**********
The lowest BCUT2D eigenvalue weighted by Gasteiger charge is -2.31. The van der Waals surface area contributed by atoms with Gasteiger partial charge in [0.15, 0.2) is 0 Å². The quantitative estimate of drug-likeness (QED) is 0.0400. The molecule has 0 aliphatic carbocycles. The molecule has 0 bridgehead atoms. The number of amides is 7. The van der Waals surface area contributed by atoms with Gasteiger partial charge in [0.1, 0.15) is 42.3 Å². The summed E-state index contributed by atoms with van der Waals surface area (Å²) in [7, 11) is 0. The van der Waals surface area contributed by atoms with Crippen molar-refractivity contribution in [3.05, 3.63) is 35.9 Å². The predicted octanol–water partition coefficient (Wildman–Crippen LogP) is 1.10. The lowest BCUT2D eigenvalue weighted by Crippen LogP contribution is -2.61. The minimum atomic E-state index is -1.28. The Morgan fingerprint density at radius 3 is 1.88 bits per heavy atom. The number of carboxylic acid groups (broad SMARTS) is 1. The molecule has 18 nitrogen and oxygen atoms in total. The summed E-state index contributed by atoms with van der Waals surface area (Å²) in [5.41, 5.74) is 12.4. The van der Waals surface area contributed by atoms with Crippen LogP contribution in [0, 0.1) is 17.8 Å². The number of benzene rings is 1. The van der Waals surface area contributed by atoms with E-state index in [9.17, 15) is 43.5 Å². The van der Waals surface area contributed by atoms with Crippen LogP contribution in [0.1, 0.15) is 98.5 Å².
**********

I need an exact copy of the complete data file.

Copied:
The lowest BCUT2D eigenvalue weighted by Gasteiger charge is -2.31. The van der Waals surface area contributed by atoms with Gasteiger partial charge in [0.15, 0.2) is 0 Å². The quantitative estimate of drug-likeness (QED) is 0.0400. The molecule has 0 aliphatic carbocycles. The molecule has 0 bridgehead atoms. The number of amides is 7. The van der Waals surface area contributed by atoms with Gasteiger partial charge in [0.1, 0.15) is 42.3 Å². The summed E-state index contributed by atoms with van der Waals surface area (Å²) in [7, 11) is 0. The van der Waals surface area contributed by atoms with Crippen molar-refractivity contribution in [3.05, 3.63) is 35.9 Å². The predicted octanol–water partition coefficient (Wildman–Crippen LogP) is 1.10. The lowest BCUT2D eigenvalue weighted by Crippen LogP contribution is -2.61. The minimum atomic E-state index is -1.28. The Morgan fingerprint density at radius 3 is 1.88 bits per heavy atom. The number of carboxylic acid groups (broad SMARTS) is 1. The molecule has 18 nitrogen and oxygen atoms in total. The summed E-state index contributed by atoms with van der Waals surface area (Å²) in [5.41, 5.74) is 12.4. The van der Waals surface area contributed by atoms with Crippen LogP contribution in [0, 0.1) is 17.8 Å². The number of benzene rings is 1. The van der Waals surface area contributed by atoms with E-state index in [9.17, 15) is 43.5 Å². The van der Waals surface area contributed by atoms with Crippen LogP contribution in [0.1, 0.15) is 98.5 Å².